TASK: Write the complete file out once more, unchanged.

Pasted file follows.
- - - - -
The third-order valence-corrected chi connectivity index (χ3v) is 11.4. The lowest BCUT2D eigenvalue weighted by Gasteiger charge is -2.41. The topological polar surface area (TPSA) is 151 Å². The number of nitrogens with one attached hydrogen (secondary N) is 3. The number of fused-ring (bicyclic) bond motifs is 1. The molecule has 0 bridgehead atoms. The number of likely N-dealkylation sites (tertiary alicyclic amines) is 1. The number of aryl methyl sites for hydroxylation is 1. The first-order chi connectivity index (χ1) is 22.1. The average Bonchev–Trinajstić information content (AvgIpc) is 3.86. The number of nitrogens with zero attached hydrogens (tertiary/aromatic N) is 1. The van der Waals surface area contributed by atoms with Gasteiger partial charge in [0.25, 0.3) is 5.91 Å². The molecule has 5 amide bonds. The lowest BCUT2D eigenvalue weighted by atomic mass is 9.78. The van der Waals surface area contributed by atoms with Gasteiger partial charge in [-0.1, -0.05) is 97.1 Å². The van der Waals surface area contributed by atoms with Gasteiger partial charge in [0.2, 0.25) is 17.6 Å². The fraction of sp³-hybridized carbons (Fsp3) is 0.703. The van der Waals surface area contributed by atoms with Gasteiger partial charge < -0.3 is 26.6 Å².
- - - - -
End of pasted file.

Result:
The third-order valence-corrected chi connectivity index (χ3v) is 11.4. The lowest BCUT2D eigenvalue weighted by Gasteiger charge is -2.41. The topological polar surface area (TPSA) is 151 Å². The number of nitrogens with one attached hydrogen (secondary N) is 3. The number of fused-ring (bicyclic) bond motifs is 1. The molecule has 0 bridgehead atoms. The number of likely N-dealkylation sites (tertiary alicyclic amines) is 1. The number of aryl methyl sites for hydroxylation is 1. The first-order chi connectivity index (χ1) is 22.1. The average Bonchev–Trinajstić information content (AvgIpc) is 3.86. The number of nitrogens with zero attached hydrogens (tertiary/aromatic N) is 1. The van der Waals surface area contributed by atoms with Gasteiger partial charge in [0.25, 0.3) is 5.91 Å². The molecule has 5 amide bonds. The lowest BCUT2D eigenvalue weighted by atomic mass is 9.78. The van der Waals surface area contributed by atoms with Gasteiger partial charge in [-0.1, -0.05) is 97.1 Å². The van der Waals surface area contributed by atoms with Gasteiger partial charge in [0.2, 0.25) is 17.6 Å². The fraction of sp³-hybridized carbons (Fsp3) is 0.703. The van der Waals surface area contributed by atoms with Gasteiger partial charge < -0.3 is 26.6 Å².